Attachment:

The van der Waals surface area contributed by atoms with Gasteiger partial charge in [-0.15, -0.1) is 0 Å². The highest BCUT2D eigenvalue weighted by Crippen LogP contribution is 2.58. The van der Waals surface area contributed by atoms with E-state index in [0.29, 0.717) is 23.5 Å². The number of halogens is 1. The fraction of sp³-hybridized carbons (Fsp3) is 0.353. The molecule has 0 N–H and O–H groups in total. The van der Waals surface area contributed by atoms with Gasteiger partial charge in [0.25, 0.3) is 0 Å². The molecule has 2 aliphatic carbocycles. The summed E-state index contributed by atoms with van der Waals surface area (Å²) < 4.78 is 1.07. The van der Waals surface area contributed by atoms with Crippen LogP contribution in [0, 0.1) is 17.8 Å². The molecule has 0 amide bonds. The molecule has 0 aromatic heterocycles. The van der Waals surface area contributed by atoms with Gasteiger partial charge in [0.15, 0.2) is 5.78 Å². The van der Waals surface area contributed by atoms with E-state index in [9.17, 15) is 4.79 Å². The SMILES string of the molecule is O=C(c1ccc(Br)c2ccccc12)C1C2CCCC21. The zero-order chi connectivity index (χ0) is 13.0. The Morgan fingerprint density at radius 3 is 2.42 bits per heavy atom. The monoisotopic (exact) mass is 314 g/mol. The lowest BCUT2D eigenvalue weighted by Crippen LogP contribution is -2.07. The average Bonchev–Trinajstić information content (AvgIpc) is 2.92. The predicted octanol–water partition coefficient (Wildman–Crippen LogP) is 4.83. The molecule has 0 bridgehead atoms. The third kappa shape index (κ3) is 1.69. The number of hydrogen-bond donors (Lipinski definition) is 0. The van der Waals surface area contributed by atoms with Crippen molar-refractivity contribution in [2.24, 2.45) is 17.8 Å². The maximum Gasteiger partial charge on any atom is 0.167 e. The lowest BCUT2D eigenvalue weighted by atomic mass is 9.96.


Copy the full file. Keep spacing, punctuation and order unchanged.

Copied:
The van der Waals surface area contributed by atoms with Gasteiger partial charge in [-0.15, -0.1) is 0 Å². The highest BCUT2D eigenvalue weighted by Crippen LogP contribution is 2.58. The van der Waals surface area contributed by atoms with E-state index in [0.29, 0.717) is 23.5 Å². The number of halogens is 1. The fraction of sp³-hybridized carbons (Fsp3) is 0.353. The molecule has 0 N–H and O–H groups in total. The van der Waals surface area contributed by atoms with Gasteiger partial charge in [0.25, 0.3) is 0 Å². The molecule has 2 aliphatic carbocycles. The summed E-state index contributed by atoms with van der Waals surface area (Å²) < 4.78 is 1.07. The van der Waals surface area contributed by atoms with Crippen LogP contribution in [0, 0.1) is 17.8 Å². The molecule has 0 amide bonds. The molecule has 0 aromatic heterocycles. The van der Waals surface area contributed by atoms with Gasteiger partial charge in [0.15, 0.2) is 5.78 Å². The van der Waals surface area contributed by atoms with E-state index in [9.17, 15) is 4.79 Å². The SMILES string of the molecule is O=C(c1ccc(Br)c2ccccc12)C1C2CCCC21. The zero-order chi connectivity index (χ0) is 13.0. The Morgan fingerprint density at radius 3 is 2.42 bits per heavy atom. The monoisotopic (exact) mass is 314 g/mol. The lowest BCUT2D eigenvalue weighted by Crippen LogP contribution is -2.07. The average Bonchev–Trinajstić information content (AvgIpc) is 2.92. The predicted octanol–water partition coefficient (Wildman–Crippen LogP) is 4.83. The molecule has 0 bridgehead atoms. The third kappa shape index (κ3) is 1.69. The number of hydrogen-bond donors (Lipinski definition) is 0. The van der Waals surface area contributed by atoms with Crippen molar-refractivity contribution in [2.24, 2.45) is 17.8 Å². The maximum Gasteiger partial charge on any atom is 0.167 e. The lowest BCUT2D eigenvalue weighted by atomic mass is 9.96.